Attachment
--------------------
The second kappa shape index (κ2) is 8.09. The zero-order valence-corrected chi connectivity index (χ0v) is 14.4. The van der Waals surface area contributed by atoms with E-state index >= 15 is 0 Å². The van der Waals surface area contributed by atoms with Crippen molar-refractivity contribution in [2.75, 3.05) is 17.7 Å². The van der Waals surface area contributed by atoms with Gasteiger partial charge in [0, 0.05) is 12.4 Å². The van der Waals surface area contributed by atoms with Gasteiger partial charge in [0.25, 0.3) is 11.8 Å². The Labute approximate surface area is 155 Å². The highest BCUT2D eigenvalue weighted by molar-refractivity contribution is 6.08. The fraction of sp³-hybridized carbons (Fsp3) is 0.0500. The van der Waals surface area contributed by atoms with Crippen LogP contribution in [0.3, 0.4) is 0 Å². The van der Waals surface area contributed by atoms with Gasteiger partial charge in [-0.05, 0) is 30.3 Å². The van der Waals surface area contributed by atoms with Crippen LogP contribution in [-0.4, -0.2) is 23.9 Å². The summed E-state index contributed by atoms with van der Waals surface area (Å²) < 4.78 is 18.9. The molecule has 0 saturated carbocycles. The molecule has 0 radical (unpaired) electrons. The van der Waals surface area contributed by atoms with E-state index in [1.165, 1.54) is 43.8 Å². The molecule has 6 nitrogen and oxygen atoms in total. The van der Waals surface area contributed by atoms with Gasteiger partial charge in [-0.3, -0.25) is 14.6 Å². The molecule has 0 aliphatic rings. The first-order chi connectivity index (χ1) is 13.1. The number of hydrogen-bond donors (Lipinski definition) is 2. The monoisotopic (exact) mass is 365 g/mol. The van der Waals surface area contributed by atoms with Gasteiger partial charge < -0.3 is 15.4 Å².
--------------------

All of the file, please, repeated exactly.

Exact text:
The second kappa shape index (κ2) is 8.09. The zero-order valence-corrected chi connectivity index (χ0v) is 14.4. The van der Waals surface area contributed by atoms with E-state index >= 15 is 0 Å². The van der Waals surface area contributed by atoms with Crippen molar-refractivity contribution in [2.75, 3.05) is 17.7 Å². The van der Waals surface area contributed by atoms with Gasteiger partial charge in [0, 0.05) is 12.4 Å². The van der Waals surface area contributed by atoms with Gasteiger partial charge in [0.25, 0.3) is 11.8 Å². The Labute approximate surface area is 155 Å². The highest BCUT2D eigenvalue weighted by molar-refractivity contribution is 6.08. The fraction of sp³-hybridized carbons (Fsp3) is 0.0500. The van der Waals surface area contributed by atoms with Crippen LogP contribution in [0.3, 0.4) is 0 Å². The van der Waals surface area contributed by atoms with Gasteiger partial charge in [-0.05, 0) is 30.3 Å². The van der Waals surface area contributed by atoms with Crippen LogP contribution in [-0.4, -0.2) is 23.9 Å². The summed E-state index contributed by atoms with van der Waals surface area (Å²) < 4.78 is 18.9. The molecule has 0 saturated carbocycles. The molecule has 0 radical (unpaired) electrons. The van der Waals surface area contributed by atoms with E-state index in [1.165, 1.54) is 43.8 Å². The molecule has 6 nitrogen and oxygen atoms in total. The van der Waals surface area contributed by atoms with Gasteiger partial charge in [-0.3, -0.25) is 14.6 Å². The molecule has 0 aliphatic rings. The first-order chi connectivity index (χ1) is 13.1. The number of hydrogen-bond donors (Lipinski definition) is 2. The monoisotopic (exact) mass is 365 g/mol. The van der Waals surface area contributed by atoms with Gasteiger partial charge < -0.3 is 15.4 Å².